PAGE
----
Corbridge

Ovingham – Corbridge

Never mind that Hadrian’s Wall is a few miles to the north at this point. Roman troops would not have had anything like as good a view of the Tyne. Cross over Ovingham Bridge and hang a left into River View, going past the local school. You are now on the country lane that takes you north of Bywell, just past mile marker 148, going under the A68 near Riding Mill. There is a mile long climb here taking you from Styford Bridge past High Barns. The lane then takes you to a T-junction, where you head left and descend into Corbridge.

Potted History

Corbridge is not just a pretty face, it is a real place. One of the most attractive towns in the north of England, it bustles with activity. Its name probably derives from the Roman ‘coria’, which means ‘tribal centre’. Lying at the junction of Stanegate and Dere Street, it was a major Roman stronghold. The fort here was established in AD 85 and by the middle of the 2nd century a town, with lifehack two walled military compounds, had grown around it. Some spectacular finds have been unearthed, including the Corbridge Lion and the Corbridge Hoard of Armour. The parish church of St Andrew was consecrated in 676 and the first bridge across this broad and fast flowing stretch of the Tyne was built in the 13th century, though the current sevenarched structure dates from 1674. Corbridge, like many towns in the area, suffered during the border warfare in the area from the 14th century. Marauders, known as Reivers, behaved much like a completely unrestrained version of the Sicilian mafia (see Reivers section for gory details). Border warfare, at its height between 1300 and 1550, continued in one form or another for an unconscionable total of 400 years. Having mentioned writers connected with Wylam I feel duty bound to do credit to Corbridge: the town boasts (in addition to South Shields) Catherine Cookson and Ruth Ainsworth, author of the Rufty Tufty Golliwog series.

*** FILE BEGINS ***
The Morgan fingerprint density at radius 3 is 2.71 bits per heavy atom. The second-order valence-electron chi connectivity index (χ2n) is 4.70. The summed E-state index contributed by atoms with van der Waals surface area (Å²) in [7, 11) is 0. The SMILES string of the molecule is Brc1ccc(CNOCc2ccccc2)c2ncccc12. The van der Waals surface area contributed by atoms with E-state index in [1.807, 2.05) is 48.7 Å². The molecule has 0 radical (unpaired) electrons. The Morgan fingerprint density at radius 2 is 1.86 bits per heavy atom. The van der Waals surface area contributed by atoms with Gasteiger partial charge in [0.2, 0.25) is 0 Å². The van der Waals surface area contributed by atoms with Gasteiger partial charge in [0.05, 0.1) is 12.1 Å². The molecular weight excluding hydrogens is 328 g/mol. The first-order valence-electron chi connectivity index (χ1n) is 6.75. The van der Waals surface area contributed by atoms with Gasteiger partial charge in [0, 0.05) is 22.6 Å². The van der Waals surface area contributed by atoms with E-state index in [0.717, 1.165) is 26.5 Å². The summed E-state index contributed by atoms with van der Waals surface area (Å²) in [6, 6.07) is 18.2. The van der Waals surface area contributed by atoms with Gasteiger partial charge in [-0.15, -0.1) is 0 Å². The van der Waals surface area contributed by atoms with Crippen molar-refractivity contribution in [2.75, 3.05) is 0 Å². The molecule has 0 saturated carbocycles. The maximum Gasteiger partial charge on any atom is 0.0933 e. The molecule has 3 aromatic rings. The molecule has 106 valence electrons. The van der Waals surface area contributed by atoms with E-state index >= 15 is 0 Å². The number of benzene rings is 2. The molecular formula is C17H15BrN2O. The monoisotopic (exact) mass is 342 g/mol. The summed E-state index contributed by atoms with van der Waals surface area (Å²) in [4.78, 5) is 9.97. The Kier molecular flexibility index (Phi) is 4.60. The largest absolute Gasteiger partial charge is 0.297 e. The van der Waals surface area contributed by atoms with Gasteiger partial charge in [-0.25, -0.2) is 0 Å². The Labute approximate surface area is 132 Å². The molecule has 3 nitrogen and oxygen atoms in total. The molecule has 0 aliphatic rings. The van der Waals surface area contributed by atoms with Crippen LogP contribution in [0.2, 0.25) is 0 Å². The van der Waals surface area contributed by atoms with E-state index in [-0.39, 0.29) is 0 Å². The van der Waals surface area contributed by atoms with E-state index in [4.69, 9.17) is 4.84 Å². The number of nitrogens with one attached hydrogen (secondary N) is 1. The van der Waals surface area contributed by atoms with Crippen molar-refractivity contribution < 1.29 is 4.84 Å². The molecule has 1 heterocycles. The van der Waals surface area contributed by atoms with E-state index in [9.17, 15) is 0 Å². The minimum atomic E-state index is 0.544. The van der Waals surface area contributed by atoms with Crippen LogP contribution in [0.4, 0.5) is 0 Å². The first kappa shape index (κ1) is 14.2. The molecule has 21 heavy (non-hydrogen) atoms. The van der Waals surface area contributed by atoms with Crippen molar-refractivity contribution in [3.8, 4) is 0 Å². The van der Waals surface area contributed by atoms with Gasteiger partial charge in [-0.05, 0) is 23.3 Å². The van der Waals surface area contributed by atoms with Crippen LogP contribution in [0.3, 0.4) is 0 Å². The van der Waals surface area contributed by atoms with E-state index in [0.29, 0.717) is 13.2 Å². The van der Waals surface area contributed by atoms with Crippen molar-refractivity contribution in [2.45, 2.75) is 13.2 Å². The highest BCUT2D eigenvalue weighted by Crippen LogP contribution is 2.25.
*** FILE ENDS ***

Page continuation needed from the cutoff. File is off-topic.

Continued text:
Tourist Information Centre, Hill St (Easter until end of October).
01434 632815

For background: www.hadrians-wall.org. 01434 322002

Corbridge Roman Town (0.5 miles north west of Corbridge). Substantial remains. Granaries, a stone lion and the Stanegate Road. All comes to life with an audio tour. Open all year round. Admission: £4.50, concessions £3.60, children £2.10. 01434 632349 www.english-heritage.org.uk/corbridge

Cycle shops

Activcycles, 17 Watling St, Corbridge
info@activcycles.net www.activcycles.net